Join Date: Feb 2000
Location: Annapolis, Md
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How close to the wind can your boat sail?
There is a good reason that Manufacturers do not publish an angle at which their boats point. There are a lot of factors that affect pointing ability of any given boat and frankly simply reporting compass angles tells you very little. For example compass angles do not really account for leeway or VMG. For example, in a high wind, and comparatively flat water, my compass readings could be well less than 80 degrees tack to tack, but my best VMG (especially when leeway is factored in)occurs at something closer to 85 degrees tack to tack. In lighter air, like most boats, my Farr 38 has the best VMG when sailed at tacking angles approaching (and in some cases exceeding) 45 degrees. To really get a single number that is really meaningful out of all of this, you really need to collect VMG generated using GPS data synched with calebrated wind instruments over a long period of time and in a variety of conditions. This would produce a polar diagram which of course provides the most useful information about how well as boat sails to windward in a range of conditions. Today most decent sailboat builders publish velocity prediction program generated polar diagrams for their boats.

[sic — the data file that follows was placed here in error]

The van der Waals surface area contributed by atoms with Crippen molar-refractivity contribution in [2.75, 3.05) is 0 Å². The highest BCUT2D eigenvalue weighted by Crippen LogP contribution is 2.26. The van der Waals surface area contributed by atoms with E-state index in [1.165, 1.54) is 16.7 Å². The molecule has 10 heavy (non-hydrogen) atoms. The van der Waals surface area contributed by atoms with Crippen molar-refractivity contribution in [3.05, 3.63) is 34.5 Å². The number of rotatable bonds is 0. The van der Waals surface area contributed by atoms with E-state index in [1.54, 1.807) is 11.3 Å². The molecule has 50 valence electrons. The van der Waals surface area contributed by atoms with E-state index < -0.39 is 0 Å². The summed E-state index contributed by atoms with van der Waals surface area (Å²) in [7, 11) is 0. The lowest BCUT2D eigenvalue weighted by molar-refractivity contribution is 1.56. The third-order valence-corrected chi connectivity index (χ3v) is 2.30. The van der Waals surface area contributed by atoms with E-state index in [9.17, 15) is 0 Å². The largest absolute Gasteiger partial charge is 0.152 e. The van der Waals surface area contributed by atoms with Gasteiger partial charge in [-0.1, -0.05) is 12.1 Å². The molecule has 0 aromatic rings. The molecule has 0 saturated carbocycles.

I also question the data that you have recieved to date. The Pearson 30''s (by which which I assume you do not mean the 303 which does not point as well, or the earlier 30 foot Pearson Wanderers/Coasters which point far worse than the 303 or 30, nor later Pearson Flyers which point a little better especially when leeway and VMG are considered), that I have raced on, have not had a problem tacking within 90 degrees tack to tack so the reading of 65 degrees seems way off.